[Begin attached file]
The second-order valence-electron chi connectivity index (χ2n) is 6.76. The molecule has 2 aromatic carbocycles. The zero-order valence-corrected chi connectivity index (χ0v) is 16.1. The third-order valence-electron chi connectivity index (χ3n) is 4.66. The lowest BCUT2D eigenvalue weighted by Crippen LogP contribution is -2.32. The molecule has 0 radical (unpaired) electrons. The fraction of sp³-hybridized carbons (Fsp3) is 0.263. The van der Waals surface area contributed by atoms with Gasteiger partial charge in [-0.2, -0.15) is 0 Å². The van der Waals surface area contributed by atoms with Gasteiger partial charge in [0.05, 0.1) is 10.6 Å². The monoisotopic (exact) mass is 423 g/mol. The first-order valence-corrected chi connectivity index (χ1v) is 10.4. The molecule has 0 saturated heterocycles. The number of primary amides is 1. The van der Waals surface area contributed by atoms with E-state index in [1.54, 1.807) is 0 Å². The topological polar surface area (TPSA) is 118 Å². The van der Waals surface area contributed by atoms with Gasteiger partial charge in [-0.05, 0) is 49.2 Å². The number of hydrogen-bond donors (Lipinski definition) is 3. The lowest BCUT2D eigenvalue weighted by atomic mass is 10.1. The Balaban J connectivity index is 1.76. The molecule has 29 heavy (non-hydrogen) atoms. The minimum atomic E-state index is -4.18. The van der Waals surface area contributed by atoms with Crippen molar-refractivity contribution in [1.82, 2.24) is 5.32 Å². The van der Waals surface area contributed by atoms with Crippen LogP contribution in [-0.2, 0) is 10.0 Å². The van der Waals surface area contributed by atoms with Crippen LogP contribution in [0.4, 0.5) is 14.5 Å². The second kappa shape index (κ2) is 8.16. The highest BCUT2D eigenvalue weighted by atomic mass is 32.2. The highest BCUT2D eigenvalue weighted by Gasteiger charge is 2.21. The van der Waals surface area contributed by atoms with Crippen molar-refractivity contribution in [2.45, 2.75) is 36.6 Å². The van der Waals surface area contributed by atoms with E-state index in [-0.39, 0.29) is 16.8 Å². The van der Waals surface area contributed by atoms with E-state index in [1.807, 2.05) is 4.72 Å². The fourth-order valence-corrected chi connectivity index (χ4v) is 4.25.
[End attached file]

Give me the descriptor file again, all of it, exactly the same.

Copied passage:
The second-order valence-electron chi connectivity index (χ2n) is 6.76. The molecule has 2 aromatic carbocycles. The zero-order valence-corrected chi connectivity index (χ0v) is 16.1. The third-order valence-electron chi connectivity index (χ3n) is 4.66. The lowest BCUT2D eigenvalue weighted by Crippen LogP contribution is -2.32. The molecule has 0 radical (unpaired) electrons. The fraction of sp³-hybridized carbons (Fsp3) is 0.263. The van der Waals surface area contributed by atoms with Gasteiger partial charge in [-0.2, -0.15) is 0 Å². The van der Waals surface area contributed by atoms with Gasteiger partial charge in [0.05, 0.1) is 10.6 Å². The monoisotopic (exact) mass is 423 g/mol. The first-order valence-corrected chi connectivity index (χ1v) is 10.4. The molecule has 0 saturated heterocycles. The number of primary amides is 1. The van der Waals surface area contributed by atoms with E-state index in [1.54, 1.807) is 0 Å². The topological polar surface area (TPSA) is 118 Å². The van der Waals surface area contributed by atoms with Gasteiger partial charge in [-0.05, 0) is 49.2 Å². The number of hydrogen-bond donors (Lipinski definition) is 3. The lowest BCUT2D eigenvalue weighted by atomic mass is 10.1. The Balaban J connectivity index is 1.76. The molecule has 29 heavy (non-hydrogen) atoms. The minimum atomic E-state index is -4.18. The van der Waals surface area contributed by atoms with Crippen molar-refractivity contribution in [1.82, 2.24) is 5.32 Å². The van der Waals surface area contributed by atoms with Crippen LogP contribution in [-0.2, 0) is 10.0 Å². The van der Waals surface area contributed by atoms with Crippen LogP contribution in [0.4, 0.5) is 14.5 Å². The second kappa shape index (κ2) is 8.16. The highest BCUT2D eigenvalue weighted by atomic mass is 32.2. The highest BCUT2D eigenvalue weighted by Gasteiger charge is 2.21. The van der Waals surface area contributed by atoms with Crippen molar-refractivity contribution in [2.45, 2.75) is 36.6 Å². The van der Waals surface area contributed by atoms with E-state index in [-0.39, 0.29) is 16.8 Å². The van der Waals surface area contributed by atoms with E-state index in [1.807, 2.05) is 4.72 Å². The fourth-order valence-corrected chi connectivity index (χ4v) is 4.25.